Secrets of the Gothic cathedrals of Fulcanelli

The school at Chartres was the most revered ancient philosophers, including Plato, Boethius and Macrobi. Christians called these thinkers auctores, that is, the authors or creators of sacred knowledge. In this constellation the brightest burning star Plato. Saint Augustine, extolling the superiority of the Platonists in theology, argued: “it is Obvious that the closest to our essence getting the Platonists”, because they “recognized the true God, as the Creator of all things, as the light source of the truth.”[125] At the beginning of the twelfth century French theologian, Abelard wrote about Plato, as a pagan prophet: “He was the one through whom God so successfully opened the secret action of his divinity”.

From this point of view the most important ancient treatise was the work of Platon “timey”, which the scholars of Chartres dubbed “the color of the entire philosophy”. This work best suits the form and philosophy of Gothic architecture.For in “the Timaeus” contains emanation, numeric, and geometric scheme of creation, which has become a recognized model in the whole cosmology of the middle ages. In this dialogue, Plato describes in detail the creation and the world soul, or anima mundi, in the mathematical categories of reproduction and division of the soul-substance pomodorini intervals and proportions, with the subsequent reproduction of the elements through geometric shapes.

The postulate of Plato about divine proportionate, orderly space was accompanied by the belief that the visible physical world, the microcosm, is a reflection of a hidden world order, the macrocosm. Plato taught that the physical world has a secondary, changeable reality linked to the eternal unchanging order. He believed that the eternal Kingdom “should be based on eternal unchanging scheme, available to the mind and understanding; from which again it follows that the physical world is the likeness of some other world.”[127] However, he expressed the following idea: since the microcosm, or an earthly Kingdom, an inexact reflection of the physical senses cannot easily and immediately perceive hidden macrocosmic order.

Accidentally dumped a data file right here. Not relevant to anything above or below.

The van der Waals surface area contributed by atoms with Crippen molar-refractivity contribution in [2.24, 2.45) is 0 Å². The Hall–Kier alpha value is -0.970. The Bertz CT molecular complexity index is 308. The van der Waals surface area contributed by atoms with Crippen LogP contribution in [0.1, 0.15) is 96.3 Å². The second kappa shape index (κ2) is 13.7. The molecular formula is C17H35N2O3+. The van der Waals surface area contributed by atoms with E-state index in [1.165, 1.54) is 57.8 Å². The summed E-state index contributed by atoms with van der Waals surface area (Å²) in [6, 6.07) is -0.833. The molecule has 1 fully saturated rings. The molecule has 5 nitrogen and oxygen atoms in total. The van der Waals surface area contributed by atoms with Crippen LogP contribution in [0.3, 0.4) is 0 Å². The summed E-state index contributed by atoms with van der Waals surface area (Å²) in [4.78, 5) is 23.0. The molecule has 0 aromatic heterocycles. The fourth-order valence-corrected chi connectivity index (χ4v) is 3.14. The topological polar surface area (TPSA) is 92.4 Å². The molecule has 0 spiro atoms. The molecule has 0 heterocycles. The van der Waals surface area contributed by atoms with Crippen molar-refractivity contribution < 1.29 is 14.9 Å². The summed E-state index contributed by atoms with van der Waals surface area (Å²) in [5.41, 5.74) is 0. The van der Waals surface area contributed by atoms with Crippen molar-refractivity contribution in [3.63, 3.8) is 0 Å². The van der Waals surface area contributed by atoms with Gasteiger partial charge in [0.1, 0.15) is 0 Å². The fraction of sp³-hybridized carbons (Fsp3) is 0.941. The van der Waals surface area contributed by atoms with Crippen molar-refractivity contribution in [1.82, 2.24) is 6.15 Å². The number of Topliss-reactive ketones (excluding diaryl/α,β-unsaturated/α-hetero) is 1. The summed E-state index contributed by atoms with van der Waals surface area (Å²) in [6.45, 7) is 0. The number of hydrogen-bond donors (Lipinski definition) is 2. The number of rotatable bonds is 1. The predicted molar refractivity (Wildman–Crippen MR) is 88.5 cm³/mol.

The scholars of Chartres believed that Plato and other auctores expressed their most wise thoughts through metaphors, myths and legends, just as Christ revealed the divine truth using parables. Metaphor, or fabula, was also associated with the hidden meaning of their treatises, as a visible, material world is associated with divine cosmic order. In those days it was believed that through reason, quadrive and understanding of the principles of harmony can be raised at involucra, or veil of matter and metaphors, and to behold the divine order. Such enlightenment would lead to the restoration of the divine nature of man, – the process that Plato called amnesis, or a regain divinity.

Therefore it is not surprising that the graduates of the school of Chartres had applied these principles in the construction of cathedrals. Creating divine works of art, erecting a building in accordance with the principles of the divine order and sacred geometry, churchmen and masons tried to imitate and serve the “divine Artisan”. By these means the builders of the cathedrals were impregnated their created from stone and glass work, these fabula and involucra, the divine harmony of proportions and numbers. Radiating these principles, councils can serve as a real transformative instrument, truly alchemical transformer of consciousness, leading the mind and soul to a fuller understanding and feeling of God. This view is an extension of the postulate of Plato, which says that contemplating the order and harmony of the universe, the soul will leave the ground and rise to the divine light. Thus, it is this philosophy and components quadrive abstract discipline can lead a person to harmony, which, according to Plato, “there is a thing invisible, incorporeal, perfect, divine.”[128] Thus the geometry, “which is aimed at the perception of eternity”, can “draw the soul towards truth and create the spirit of philosophy, and raise the fact that currently, unfortunately, is in a fallen state”.[129]